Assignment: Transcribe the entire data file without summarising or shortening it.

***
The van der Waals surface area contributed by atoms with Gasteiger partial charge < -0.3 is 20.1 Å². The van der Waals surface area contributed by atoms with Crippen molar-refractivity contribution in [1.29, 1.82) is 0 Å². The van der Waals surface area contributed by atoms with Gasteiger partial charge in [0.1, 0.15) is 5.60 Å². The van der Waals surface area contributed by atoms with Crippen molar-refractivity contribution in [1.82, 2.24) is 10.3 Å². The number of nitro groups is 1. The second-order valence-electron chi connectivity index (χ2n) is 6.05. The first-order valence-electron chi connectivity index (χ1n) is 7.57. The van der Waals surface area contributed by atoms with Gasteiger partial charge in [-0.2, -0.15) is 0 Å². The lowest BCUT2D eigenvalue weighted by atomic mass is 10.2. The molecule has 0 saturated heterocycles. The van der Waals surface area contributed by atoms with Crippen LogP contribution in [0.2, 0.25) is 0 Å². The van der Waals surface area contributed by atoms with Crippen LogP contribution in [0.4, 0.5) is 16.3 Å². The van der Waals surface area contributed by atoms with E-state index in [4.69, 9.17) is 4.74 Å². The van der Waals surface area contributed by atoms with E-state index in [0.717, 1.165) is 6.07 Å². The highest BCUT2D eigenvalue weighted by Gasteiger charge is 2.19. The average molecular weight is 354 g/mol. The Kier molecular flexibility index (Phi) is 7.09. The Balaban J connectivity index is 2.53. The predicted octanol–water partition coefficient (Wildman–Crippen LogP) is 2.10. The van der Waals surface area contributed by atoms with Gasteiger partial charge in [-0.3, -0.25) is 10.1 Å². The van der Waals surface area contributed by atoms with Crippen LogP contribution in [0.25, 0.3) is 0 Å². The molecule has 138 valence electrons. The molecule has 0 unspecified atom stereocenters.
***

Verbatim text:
The van der Waals surface area contributed by atoms with Gasteiger partial charge < -0.3 is 20.1 Å². The van der Waals surface area contributed by atoms with Crippen molar-refractivity contribution in [1.29, 1.82) is 0 Å². The van der Waals surface area contributed by atoms with Gasteiger partial charge in [0.1, 0.15) is 5.60 Å². The van der Waals surface area contributed by atoms with Crippen molar-refractivity contribution in [1.82, 2.24) is 10.3 Å². The number of nitro groups is 1. The second-order valence-electron chi connectivity index (χ2n) is 6.05. The first-order valence-electron chi connectivity index (χ1n) is 7.57. The van der Waals surface area contributed by atoms with Gasteiger partial charge in [-0.2, -0.15) is 0 Å². The lowest BCUT2D eigenvalue weighted by atomic mass is 10.2. The molecule has 0 saturated heterocycles. The van der Waals surface area contributed by atoms with Crippen LogP contribution in [0.2, 0.25) is 0 Å². The van der Waals surface area contributed by atoms with Crippen LogP contribution in [0.4, 0.5) is 16.3 Å². The van der Waals surface area contributed by atoms with E-state index in [4.69, 9.17) is 4.74 Å². The van der Waals surface area contributed by atoms with E-state index in [0.717, 1.165) is 6.07 Å². The highest BCUT2D eigenvalue weighted by Gasteiger charge is 2.19. The average molecular weight is 354 g/mol. The Kier molecular flexibility index (Phi) is 7.09. The Balaban J connectivity index is 2.53. The predicted octanol–water partition coefficient (Wildman–Crippen LogP) is 2.10. The van der Waals surface area contributed by atoms with Gasteiger partial charge in [-0.3, -0.25) is 10.1 Å². The van der Waals surface area contributed by atoms with Crippen LogP contribution in [0.25, 0.3) is 0 Å². The molecule has 138 valence electrons. The molecule has 0 unspecified atom stereocenters.